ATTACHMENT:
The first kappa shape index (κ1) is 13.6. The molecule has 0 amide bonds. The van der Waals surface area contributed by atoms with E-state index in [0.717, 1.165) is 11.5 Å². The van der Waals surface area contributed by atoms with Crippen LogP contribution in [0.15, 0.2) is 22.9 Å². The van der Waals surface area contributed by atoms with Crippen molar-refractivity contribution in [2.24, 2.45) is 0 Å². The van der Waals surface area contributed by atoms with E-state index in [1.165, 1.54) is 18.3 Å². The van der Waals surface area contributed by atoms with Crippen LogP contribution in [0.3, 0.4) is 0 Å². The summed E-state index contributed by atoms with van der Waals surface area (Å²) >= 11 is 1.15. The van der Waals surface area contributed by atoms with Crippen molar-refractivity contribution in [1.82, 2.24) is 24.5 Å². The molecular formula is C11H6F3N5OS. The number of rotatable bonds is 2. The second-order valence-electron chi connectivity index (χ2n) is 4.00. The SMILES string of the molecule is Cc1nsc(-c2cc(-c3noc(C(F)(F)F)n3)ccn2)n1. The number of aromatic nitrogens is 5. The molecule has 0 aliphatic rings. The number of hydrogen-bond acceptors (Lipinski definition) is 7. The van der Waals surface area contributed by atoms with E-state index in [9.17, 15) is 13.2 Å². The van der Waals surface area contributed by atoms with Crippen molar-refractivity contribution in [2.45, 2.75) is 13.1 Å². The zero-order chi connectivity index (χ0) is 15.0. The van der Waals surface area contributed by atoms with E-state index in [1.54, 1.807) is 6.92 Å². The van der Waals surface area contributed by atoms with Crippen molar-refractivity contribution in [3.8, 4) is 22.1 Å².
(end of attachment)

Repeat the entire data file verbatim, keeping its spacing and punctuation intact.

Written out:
The first kappa shape index (κ1) is 13.6. The molecule has 0 amide bonds. The van der Waals surface area contributed by atoms with E-state index in [0.717, 1.165) is 11.5 Å². The van der Waals surface area contributed by atoms with Crippen LogP contribution in [0.15, 0.2) is 22.9 Å². The van der Waals surface area contributed by atoms with Crippen molar-refractivity contribution in [2.24, 2.45) is 0 Å². The van der Waals surface area contributed by atoms with E-state index in [1.165, 1.54) is 18.3 Å². The van der Waals surface area contributed by atoms with Crippen LogP contribution in [0.3, 0.4) is 0 Å². The summed E-state index contributed by atoms with van der Waals surface area (Å²) >= 11 is 1.15. The van der Waals surface area contributed by atoms with Crippen molar-refractivity contribution in [1.82, 2.24) is 24.5 Å². The molecular formula is C11H6F3N5OS. The number of rotatable bonds is 2. The second-order valence-electron chi connectivity index (χ2n) is 4.00. The SMILES string of the molecule is Cc1nsc(-c2cc(-c3noc(C(F)(F)F)n3)ccn2)n1. The number of aromatic nitrogens is 5. The molecule has 0 aliphatic rings. The number of hydrogen-bond acceptors (Lipinski definition) is 7. The van der Waals surface area contributed by atoms with E-state index in [9.17, 15) is 13.2 Å². The van der Waals surface area contributed by atoms with Crippen molar-refractivity contribution in [2.45, 2.75) is 13.1 Å². The zero-order chi connectivity index (χ0) is 15.0. The van der Waals surface area contributed by atoms with E-state index in [1.54, 1.807) is 6.92 Å². The van der Waals surface area contributed by atoms with Crippen molar-refractivity contribution in [3.8, 4) is 22.1 Å².